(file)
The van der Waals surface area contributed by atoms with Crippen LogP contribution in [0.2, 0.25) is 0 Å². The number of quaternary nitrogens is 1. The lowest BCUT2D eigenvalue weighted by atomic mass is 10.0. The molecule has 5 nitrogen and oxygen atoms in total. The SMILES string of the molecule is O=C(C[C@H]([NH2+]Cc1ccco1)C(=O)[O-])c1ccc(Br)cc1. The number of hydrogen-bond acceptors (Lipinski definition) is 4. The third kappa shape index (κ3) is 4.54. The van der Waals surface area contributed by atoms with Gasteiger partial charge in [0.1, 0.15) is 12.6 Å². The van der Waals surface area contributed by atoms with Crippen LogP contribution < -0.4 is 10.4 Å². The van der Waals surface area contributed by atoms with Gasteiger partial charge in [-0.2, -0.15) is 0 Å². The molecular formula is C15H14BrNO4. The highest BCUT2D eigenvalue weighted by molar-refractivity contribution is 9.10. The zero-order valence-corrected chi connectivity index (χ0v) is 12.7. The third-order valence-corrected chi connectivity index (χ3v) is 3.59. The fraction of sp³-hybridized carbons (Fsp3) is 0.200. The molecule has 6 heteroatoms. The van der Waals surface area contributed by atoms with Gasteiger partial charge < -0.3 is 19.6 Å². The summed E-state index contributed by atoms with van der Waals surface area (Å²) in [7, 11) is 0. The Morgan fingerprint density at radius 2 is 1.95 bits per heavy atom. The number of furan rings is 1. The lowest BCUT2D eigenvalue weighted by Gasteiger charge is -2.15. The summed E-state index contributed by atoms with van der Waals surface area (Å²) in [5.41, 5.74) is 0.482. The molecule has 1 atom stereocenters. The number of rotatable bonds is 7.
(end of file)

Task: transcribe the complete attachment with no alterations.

The van der Waals surface area contributed by atoms with Crippen LogP contribution in [0.2, 0.25) is 0 Å². The number of quaternary nitrogens is 1. The lowest BCUT2D eigenvalue weighted by atomic mass is 10.0. The molecule has 5 nitrogen and oxygen atoms in total. The SMILES string of the molecule is O=C(C[C@H]([NH2+]Cc1ccco1)C(=O)[O-])c1ccc(Br)cc1. The number of hydrogen-bond acceptors (Lipinski definition) is 4. The third kappa shape index (κ3) is 4.54. The van der Waals surface area contributed by atoms with Gasteiger partial charge in [0.1, 0.15) is 12.6 Å². The van der Waals surface area contributed by atoms with Crippen LogP contribution < -0.4 is 10.4 Å². The van der Waals surface area contributed by atoms with Gasteiger partial charge in [-0.2, -0.15) is 0 Å². The molecular formula is C15H14BrNO4. The highest BCUT2D eigenvalue weighted by molar-refractivity contribution is 9.10. The zero-order valence-corrected chi connectivity index (χ0v) is 12.7. The third-order valence-corrected chi connectivity index (χ3v) is 3.59. The fraction of sp³-hybridized carbons (Fsp3) is 0.200. The molecule has 6 heteroatoms. The van der Waals surface area contributed by atoms with Gasteiger partial charge < -0.3 is 19.6 Å². The summed E-state index contributed by atoms with van der Waals surface area (Å²) in [7, 11) is 0. The Morgan fingerprint density at radius 2 is 1.95 bits per heavy atom. The number of furan rings is 1. The lowest BCUT2D eigenvalue weighted by Gasteiger charge is -2.15. The summed E-state index contributed by atoms with van der Waals surface area (Å²) in [5.41, 5.74) is 0.482. The molecule has 1 atom stereocenters. The number of rotatable bonds is 7.